Asset prices, such as housing can rise due to the more attractive financing options to buyers. This will in turn, increase confidence through a perceived wealth effect and aid the economy to grow further. With lower borrowing costs, mortgage payments are reduced causing an increase in spending as borrowers have more disposable income to use. It is important to consider the timing in this case, as many borrowers may be fixed into a longer-term deal, such as a two-year fixed mortgage deal. Thus, the effect of lower interest rates will not come into effect for them until the contract reaches maturity.
EXCHANGE RATES/EXPORTS V IMPORTS
When interest rates are dropped, saving in the UK is less attractive which therefore depreciates the value of the Pound Sterling. Aggregate demand – total spending on goods and services – is increased as the devalued currency makes exports more competitive and imports more expensive. This results in a growth in economy as spending increases. Nonetheless, other factors may cause this scenario to not pan out in this way. If there is a strain on the global economy, such as in this pandemic, export demand will also decrease which is likely to offset the increase in spending.
FURTHER FACTORS TO CONSIDER
After the Fed’s announcement, stock prices rose globally with lower US rates making the stocks more appealing to investors. However, whether pre-emptive monetary policy action will prove to fully protect against the damage to the economy from the virus has been debated. Some critics suggest that it is the job of Congress to secure economic aid through fiscal stimulus. While lowering interest rates may aid economic growth, with signals of a looming recession appearing including an inverted yield curve, an already low interest rate may prove to have an adverse effect if a crisis does occur. Reducing interest rates further than it already is could backfire by taking them into the negatives, making quantitative easing by central banks adding to the money supply as a monetary measure during a recession an unhelpful option. It is not solely a lack of liquidity overall, but a halt in trading due to public health restrictions that is the issue in this crisis. Governments may be pressured to influence economic growth through fiscal stimulus activities such as infrastructure spending and tax cuts. This has been seen in the current climate, with many Governments globally introducing unprecedented fiscal stimulus measures, alongside the monetary policies implemented by central banks. Together, the two can act in tandem; monetary as a foundation and fiscal as a safety net to limit widespread economic damage and restart the economy in the coming months.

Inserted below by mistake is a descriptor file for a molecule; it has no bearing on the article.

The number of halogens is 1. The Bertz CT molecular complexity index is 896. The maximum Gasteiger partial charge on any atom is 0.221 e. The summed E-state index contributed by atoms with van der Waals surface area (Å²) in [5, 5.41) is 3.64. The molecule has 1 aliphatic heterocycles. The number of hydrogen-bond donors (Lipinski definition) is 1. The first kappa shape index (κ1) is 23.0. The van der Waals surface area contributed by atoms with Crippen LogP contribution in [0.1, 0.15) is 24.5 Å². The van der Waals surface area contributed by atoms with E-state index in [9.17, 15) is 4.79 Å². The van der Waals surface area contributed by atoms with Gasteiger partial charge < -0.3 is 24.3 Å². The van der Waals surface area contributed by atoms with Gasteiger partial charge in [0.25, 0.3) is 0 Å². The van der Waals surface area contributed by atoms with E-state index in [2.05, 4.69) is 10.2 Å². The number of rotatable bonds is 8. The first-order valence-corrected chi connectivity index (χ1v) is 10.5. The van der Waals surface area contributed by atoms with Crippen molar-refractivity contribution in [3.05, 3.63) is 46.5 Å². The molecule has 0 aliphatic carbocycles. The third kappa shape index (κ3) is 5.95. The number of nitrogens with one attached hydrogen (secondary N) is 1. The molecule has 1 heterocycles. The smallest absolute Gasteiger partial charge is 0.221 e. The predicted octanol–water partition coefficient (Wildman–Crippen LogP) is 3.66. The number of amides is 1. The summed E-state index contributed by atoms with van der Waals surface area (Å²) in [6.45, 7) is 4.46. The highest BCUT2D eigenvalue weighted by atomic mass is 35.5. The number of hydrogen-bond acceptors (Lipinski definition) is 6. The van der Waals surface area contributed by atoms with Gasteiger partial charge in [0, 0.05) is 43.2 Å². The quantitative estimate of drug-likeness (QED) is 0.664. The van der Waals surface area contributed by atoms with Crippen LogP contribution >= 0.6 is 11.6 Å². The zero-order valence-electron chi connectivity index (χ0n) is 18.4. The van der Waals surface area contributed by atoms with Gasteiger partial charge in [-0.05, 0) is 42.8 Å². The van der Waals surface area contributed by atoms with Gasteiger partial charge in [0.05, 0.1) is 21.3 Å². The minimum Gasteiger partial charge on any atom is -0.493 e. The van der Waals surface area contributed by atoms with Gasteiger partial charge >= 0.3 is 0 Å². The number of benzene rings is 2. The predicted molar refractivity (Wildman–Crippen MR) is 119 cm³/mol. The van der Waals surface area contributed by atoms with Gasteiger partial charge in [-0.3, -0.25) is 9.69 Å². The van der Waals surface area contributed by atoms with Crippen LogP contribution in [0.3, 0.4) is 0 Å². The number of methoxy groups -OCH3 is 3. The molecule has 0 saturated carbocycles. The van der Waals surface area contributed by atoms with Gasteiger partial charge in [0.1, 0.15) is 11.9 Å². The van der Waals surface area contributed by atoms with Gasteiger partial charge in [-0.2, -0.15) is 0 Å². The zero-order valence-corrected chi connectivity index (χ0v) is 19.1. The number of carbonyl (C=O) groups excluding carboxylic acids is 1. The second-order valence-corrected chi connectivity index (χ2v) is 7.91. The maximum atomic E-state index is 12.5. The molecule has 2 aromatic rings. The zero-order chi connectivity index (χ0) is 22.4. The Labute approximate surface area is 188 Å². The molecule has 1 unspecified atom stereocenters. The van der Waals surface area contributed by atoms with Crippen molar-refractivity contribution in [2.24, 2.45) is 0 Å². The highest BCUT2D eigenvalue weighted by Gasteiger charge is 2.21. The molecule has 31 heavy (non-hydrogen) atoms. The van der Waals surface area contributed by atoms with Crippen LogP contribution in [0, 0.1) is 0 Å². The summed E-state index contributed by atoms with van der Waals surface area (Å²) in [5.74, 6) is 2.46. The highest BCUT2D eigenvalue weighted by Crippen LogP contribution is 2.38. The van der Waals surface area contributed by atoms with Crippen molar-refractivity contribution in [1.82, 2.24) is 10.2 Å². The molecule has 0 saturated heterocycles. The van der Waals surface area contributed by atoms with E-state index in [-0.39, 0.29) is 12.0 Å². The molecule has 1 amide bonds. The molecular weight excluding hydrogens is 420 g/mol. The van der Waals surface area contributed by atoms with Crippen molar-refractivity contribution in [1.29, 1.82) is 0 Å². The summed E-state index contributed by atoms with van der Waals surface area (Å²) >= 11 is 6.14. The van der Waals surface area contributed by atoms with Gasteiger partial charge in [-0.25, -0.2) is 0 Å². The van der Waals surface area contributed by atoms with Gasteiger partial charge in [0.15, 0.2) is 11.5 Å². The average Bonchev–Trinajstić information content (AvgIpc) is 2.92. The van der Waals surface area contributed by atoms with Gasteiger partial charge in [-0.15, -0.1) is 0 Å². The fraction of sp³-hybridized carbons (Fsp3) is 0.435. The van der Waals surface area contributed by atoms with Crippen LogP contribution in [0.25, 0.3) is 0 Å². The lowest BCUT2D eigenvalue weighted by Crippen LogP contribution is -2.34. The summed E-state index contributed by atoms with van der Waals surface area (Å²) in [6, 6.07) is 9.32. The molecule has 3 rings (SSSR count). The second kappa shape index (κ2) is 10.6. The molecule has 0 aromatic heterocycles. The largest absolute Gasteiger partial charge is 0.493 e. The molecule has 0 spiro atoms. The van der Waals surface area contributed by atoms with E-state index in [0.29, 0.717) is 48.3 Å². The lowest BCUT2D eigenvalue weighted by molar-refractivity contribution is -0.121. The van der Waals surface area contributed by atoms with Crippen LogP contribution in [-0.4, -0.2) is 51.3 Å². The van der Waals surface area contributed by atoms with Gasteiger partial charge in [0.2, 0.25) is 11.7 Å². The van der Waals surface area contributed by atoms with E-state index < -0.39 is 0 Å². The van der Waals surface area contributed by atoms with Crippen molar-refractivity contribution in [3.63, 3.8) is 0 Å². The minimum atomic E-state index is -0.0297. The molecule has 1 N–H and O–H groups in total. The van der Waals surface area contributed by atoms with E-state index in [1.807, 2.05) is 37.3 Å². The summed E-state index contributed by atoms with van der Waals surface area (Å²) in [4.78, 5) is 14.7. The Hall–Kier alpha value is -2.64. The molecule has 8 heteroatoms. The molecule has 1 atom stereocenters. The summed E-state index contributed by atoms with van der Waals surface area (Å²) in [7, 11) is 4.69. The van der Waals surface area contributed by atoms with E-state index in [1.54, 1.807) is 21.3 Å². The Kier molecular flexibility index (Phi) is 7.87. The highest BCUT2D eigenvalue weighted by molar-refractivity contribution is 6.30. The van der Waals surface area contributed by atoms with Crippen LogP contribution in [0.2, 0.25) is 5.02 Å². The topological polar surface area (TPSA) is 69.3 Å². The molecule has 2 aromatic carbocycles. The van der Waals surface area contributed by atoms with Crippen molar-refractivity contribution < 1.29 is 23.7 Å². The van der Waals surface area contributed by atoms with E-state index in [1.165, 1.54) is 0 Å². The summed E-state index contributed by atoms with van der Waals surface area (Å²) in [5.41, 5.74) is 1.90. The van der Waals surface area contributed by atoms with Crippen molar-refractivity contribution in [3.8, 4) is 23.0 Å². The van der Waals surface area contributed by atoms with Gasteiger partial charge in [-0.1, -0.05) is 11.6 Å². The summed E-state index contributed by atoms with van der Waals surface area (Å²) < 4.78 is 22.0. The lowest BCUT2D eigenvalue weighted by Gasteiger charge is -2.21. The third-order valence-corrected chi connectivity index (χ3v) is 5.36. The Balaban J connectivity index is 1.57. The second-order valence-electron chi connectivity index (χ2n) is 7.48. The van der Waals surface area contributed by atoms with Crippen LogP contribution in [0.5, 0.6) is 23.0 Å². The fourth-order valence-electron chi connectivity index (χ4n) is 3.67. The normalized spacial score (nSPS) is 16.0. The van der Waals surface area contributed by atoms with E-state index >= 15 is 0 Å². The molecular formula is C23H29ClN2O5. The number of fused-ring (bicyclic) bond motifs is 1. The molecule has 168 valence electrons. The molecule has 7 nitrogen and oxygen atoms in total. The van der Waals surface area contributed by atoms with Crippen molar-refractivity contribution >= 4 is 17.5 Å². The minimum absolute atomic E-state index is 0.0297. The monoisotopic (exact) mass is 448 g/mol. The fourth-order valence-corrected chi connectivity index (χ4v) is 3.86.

Moreover, interest rate cuts are unlikely to make a large difference in countries with already low rates such as in the Eurozone. If supply chains are interrupted and consumer spending plummets with less people travelling and more stockpiling and staying at home, Coronavirus fears will overtake the attempts to stimulate the economy.
In order to overcome the impact on the economy, actions taken by Governments such as wage pay-outs and short-term finance to companies including SME’s affected by Coronavirus will limit the disruption and aid firms to keep operating to some degree during this crisis, eliminating cash flow issues and potentially avoidable liquidations and bankruptcies. This will also encourage companies to keep staff, reducing unemployment levels and strengthening the economy further in the long run.